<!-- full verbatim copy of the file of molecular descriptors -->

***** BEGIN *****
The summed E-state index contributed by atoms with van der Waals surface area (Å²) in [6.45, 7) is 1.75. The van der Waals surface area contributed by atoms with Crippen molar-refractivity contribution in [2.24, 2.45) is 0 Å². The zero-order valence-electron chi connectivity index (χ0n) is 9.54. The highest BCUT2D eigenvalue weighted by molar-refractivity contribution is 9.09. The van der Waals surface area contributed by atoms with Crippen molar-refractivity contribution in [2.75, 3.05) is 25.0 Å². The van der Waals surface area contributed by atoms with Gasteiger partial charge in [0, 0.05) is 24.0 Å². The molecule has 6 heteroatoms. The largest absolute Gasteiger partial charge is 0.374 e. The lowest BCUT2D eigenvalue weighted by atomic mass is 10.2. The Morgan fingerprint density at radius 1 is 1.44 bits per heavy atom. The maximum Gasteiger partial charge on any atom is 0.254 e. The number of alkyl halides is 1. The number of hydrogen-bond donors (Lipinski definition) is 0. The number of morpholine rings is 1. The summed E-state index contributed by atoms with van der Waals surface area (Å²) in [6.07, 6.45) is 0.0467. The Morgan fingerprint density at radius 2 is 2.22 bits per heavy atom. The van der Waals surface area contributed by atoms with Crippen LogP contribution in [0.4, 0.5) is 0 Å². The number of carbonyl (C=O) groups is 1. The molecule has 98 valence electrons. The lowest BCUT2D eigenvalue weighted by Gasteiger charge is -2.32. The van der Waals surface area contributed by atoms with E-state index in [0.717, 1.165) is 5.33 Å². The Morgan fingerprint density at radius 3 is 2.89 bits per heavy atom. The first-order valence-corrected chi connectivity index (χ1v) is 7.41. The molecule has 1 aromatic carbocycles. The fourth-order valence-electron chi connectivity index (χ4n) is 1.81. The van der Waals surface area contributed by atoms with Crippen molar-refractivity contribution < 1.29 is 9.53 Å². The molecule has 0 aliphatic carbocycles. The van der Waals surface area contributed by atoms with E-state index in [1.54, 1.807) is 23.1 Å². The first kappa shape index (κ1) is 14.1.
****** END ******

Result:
The summed E-state index contributed by atoms with van der Waals surface area (Å²) in [6.45, 7) is 1.75. The van der Waals surface area contributed by atoms with Crippen molar-refractivity contribution in [2.24, 2.45) is 0 Å². The zero-order valence-electron chi connectivity index (χ0n) is 9.54. The highest BCUT2D eigenvalue weighted by molar-refractivity contribution is 9.09. The van der Waals surface area contributed by atoms with Crippen molar-refractivity contribution in [2.75, 3.05) is 25.0 Å². The van der Waals surface area contributed by atoms with Gasteiger partial charge in [0, 0.05) is 24.0 Å². The molecule has 6 heteroatoms. The largest absolute Gasteiger partial charge is 0.374 e. The lowest BCUT2D eigenvalue weighted by atomic mass is 10.2. The Morgan fingerprint density at radius 1 is 1.44 bits per heavy atom. The maximum Gasteiger partial charge on any atom is 0.254 e. The number of alkyl halides is 1. The number of hydrogen-bond donors (Lipinski definition) is 0. The number of morpholine rings is 1. The summed E-state index contributed by atoms with van der Waals surface area (Å²) in [6.07, 6.45) is 0.0467. The Morgan fingerprint density at radius 2 is 2.22 bits per heavy atom. The van der Waals surface area contributed by atoms with Crippen LogP contribution in [0.4, 0.5) is 0 Å². The number of carbonyl (C=O) groups is 1. The molecule has 98 valence electrons. The lowest BCUT2D eigenvalue weighted by Gasteiger charge is -2.32. The van der Waals surface area contributed by atoms with E-state index in [0.717, 1.165) is 5.33 Å². The Morgan fingerprint density at radius 3 is 2.89 bits per heavy atom. The first-order valence-corrected chi connectivity index (χ1v) is 7.41. The molecule has 1 aromatic carbocycles. The fourth-order valence-electron chi connectivity index (χ4n) is 1.81. The van der Waals surface area contributed by atoms with Crippen molar-refractivity contribution < 1.29 is 9.53 Å². The molecule has 0 aliphatic carbocycles. The van der Waals surface area contributed by atoms with E-state index in [1.54, 1.807) is 23.1 Å². The first kappa shape index (κ1) is 14.1.